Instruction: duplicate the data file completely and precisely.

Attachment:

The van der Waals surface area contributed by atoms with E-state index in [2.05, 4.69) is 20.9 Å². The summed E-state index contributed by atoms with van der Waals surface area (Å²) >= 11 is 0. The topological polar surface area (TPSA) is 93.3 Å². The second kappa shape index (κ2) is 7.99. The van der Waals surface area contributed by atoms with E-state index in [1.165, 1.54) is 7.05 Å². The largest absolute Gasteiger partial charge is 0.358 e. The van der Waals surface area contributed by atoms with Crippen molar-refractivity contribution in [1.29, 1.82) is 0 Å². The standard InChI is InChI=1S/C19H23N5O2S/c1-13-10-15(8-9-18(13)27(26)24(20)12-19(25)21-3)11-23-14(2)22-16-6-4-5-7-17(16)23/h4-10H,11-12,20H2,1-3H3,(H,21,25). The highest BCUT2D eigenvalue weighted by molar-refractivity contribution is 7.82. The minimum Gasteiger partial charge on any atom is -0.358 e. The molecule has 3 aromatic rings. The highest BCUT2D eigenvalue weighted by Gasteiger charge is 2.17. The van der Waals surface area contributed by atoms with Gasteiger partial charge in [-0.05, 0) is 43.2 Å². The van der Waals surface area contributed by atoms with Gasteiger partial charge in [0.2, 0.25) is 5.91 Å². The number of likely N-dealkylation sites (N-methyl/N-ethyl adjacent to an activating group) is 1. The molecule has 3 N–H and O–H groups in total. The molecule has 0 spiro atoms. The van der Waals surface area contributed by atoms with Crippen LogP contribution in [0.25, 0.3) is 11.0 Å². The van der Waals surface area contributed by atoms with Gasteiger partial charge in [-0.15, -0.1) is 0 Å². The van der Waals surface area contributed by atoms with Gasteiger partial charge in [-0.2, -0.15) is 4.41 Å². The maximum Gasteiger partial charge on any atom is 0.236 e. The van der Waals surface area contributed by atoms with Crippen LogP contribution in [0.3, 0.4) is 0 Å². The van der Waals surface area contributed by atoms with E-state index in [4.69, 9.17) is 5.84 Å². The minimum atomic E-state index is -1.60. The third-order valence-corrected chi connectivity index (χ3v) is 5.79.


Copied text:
The van der Waals surface area contributed by atoms with E-state index in [2.05, 4.69) is 20.9 Å². The summed E-state index contributed by atoms with van der Waals surface area (Å²) >= 11 is 0. The topological polar surface area (TPSA) is 93.3 Å². The second kappa shape index (κ2) is 7.99. The van der Waals surface area contributed by atoms with E-state index in [1.165, 1.54) is 7.05 Å². The largest absolute Gasteiger partial charge is 0.358 e. The van der Waals surface area contributed by atoms with Crippen molar-refractivity contribution in [1.29, 1.82) is 0 Å². The standard InChI is InChI=1S/C19H23N5O2S/c1-13-10-15(8-9-18(13)27(26)24(20)12-19(25)21-3)11-23-14(2)22-16-6-4-5-7-17(16)23/h4-10H,11-12,20H2,1-3H3,(H,21,25). The highest BCUT2D eigenvalue weighted by molar-refractivity contribution is 7.82. The minimum Gasteiger partial charge on any atom is -0.358 e. The molecule has 3 aromatic rings. The highest BCUT2D eigenvalue weighted by Gasteiger charge is 2.17. The van der Waals surface area contributed by atoms with Gasteiger partial charge in [-0.05, 0) is 43.2 Å². The van der Waals surface area contributed by atoms with Gasteiger partial charge in [0.2, 0.25) is 5.91 Å². The number of likely N-dealkylation sites (N-methyl/N-ethyl adjacent to an activating group) is 1. The molecule has 3 N–H and O–H groups in total. The molecule has 0 spiro atoms. The van der Waals surface area contributed by atoms with Crippen LogP contribution in [0.25, 0.3) is 11.0 Å². The van der Waals surface area contributed by atoms with Gasteiger partial charge in [-0.15, -0.1) is 0 Å². The van der Waals surface area contributed by atoms with Gasteiger partial charge in [-0.2, -0.15) is 4.41 Å². The maximum Gasteiger partial charge on any atom is 0.236 e. The van der Waals surface area contributed by atoms with Crippen LogP contribution in [0.3, 0.4) is 0 Å². The van der Waals surface area contributed by atoms with E-state index in [4.69, 9.17) is 5.84 Å². The minimum atomic E-state index is -1.60. The third-order valence-corrected chi connectivity index (χ3v) is 5.79.